We were wondering, so we asked: two weeks ago we sent a survey to everyone on our email list – the results are really helpful – thank you to the 1,798 people who responded! The answers you gave will help us design and build the gear you want.
To be included in our next survey, definitely get on our email list – there is zero spam, we only send twice a month, you can opt out anytime, and we announce special deals: http://ultimatedirection.com – at the bottom right – “Sign up for our newsletter …”
OK, let’s cut to the chase – who are you? Here are some Results from the survey ….
Ambassador Post Written By: Ethan Veneklasen
I have run 100 mile races, but I have never truly “raced” one. I thought I had, but no. What I did was something entirely different.
This past weekend, I had the distinct honor and privilege of pacing fellow Ultimate Direction athlete Vajin Armstrong of New Zealand at the Western States 100 Endurance Run. His time of 17:50 was good enough for 17th place in the deepest field ever to toe the line at this most iconic of ultramarathons.
Completing a 100 mile race is truly a grand accomplishment at any pace. Most will never race a 100 to win (far fewer still at this granddaddy of them all). We run simply to finish or satisfy time goals. I feel tremendously fortunate to have had the opportunity to witness first-hand what it means to run with the big guns and really race a 100 miler.
Western States 100 Mile Ultra Race
While Hardrock is generally referred to as an “Endurance Run”, and while it is very much that, each year there is unavoidably a competitive component to the event as well. Having been a part of the event five of the last seven years as crew/pacer, I definitely appreciate the community-oriented vibe that the Hardrock Board has so assiduously cultivated over the years; it’s a huge part of what makes Hardrock so special. However, to anyone who wants to dispute the fact that there is at least a small bit of competitiveness going on down in the San Juans, I say, ok, then stop timing finishers and publishing the results (and basically every possible permutation of the finishers’ splits).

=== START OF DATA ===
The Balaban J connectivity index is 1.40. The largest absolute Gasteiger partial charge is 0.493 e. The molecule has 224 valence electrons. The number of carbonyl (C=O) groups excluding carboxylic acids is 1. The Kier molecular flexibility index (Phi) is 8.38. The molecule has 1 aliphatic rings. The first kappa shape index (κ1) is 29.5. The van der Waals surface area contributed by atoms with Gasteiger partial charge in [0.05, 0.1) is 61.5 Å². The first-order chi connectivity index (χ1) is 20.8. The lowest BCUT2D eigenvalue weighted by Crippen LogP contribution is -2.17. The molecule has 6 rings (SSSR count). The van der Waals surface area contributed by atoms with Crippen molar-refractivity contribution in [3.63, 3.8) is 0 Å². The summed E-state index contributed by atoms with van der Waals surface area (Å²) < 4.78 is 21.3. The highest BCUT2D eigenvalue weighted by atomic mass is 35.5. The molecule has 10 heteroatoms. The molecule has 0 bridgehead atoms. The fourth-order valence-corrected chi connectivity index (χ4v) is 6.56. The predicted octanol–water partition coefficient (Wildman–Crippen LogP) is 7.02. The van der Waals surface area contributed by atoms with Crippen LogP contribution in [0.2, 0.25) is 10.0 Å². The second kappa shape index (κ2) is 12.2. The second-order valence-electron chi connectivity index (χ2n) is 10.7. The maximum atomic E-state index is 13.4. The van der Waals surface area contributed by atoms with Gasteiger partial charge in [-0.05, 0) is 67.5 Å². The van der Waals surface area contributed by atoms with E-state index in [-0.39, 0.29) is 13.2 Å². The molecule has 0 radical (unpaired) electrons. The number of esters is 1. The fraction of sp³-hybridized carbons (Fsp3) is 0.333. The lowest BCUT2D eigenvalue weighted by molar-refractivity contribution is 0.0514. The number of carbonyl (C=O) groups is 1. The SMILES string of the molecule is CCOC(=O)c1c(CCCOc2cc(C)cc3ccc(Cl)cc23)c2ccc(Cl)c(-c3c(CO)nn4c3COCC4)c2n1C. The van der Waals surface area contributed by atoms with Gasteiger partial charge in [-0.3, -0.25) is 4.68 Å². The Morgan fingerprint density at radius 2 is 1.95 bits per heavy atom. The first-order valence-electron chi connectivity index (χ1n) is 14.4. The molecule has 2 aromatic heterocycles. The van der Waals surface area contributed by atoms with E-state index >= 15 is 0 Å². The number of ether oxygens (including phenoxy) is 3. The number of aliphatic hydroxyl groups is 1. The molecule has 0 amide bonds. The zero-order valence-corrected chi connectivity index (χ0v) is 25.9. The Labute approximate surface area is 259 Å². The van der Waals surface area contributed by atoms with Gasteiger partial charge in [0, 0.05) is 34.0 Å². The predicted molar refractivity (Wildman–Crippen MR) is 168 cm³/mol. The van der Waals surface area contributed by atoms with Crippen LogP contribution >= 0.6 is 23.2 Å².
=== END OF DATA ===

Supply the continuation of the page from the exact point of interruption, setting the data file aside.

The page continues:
There’s nothing wrong with caring about one’s performance. I submit that doing so is even at least a small part of what makes running in the mountains so instructive—we try to be the best versions of ourselves, and in the mountains that means, of course, physically, but also mentally and emotionally. But that’s a discussion for a different time and place.
There is basically no debate that at the pointy end of the field, this year’s men’s entrants represent the highest quality and depth ever assembled. It all happens literally by the luck of the draw, so, as a fan of the sport, I feel pretty damn lucky this year.
“Hardrock”. The name evokes the unique aura of this challenging event. The 21st running of Hardrock is July 11-13; let’s consider what makes it so special, mysterious, and, indeed, legendary.
(NOTE: The Author of this post is Peter Bakwin, who in 2006 began 48 hours before the race, ran the entire course, then did the regular race with the rest of the runners, finishing that as well. No one has attempted the 200 mile Double Hardrock since. This starts a full week of Hardrock coverage – stay tuned for Anton Krupicka’s Race Preview!)
After taking six of the previous eight months off, I finally started daily running again on April 23rd, the day I got back from a trip to Japan. The first week I began with 35-60min flat jogs, but only a month on I did my first race of the year—the Jemez 50mi—and after that knew that I wanted to find some kind of focus event for the first half of the summer. Ever since I DNFed in Trient, Switzerland (140km) last year, UTMB was always going to be the goal race for the second half of the 2014 summer.
June 21, 2014 – – –
The “Tenmile Traverse” is a classic long mountaineering route near Breckenridge, Colorado, which links ten summits uncreatively named Peaks 1 through 10. But, the route covers only half of the Tenmile Range, and the lower, easier half at that. The true Tenmile Range Traverse” (TRT) is simply the entire range, which adds six high 13ers and some really gnarly terrain to boot. Buzz and I were looking for a long training day, he won’t do anything that isn’t both classic and interesting, and I happen to be probably the world’s foremost expert on traverses of the Tenmile Range (for what that’s worth :-)… so let’s get on it!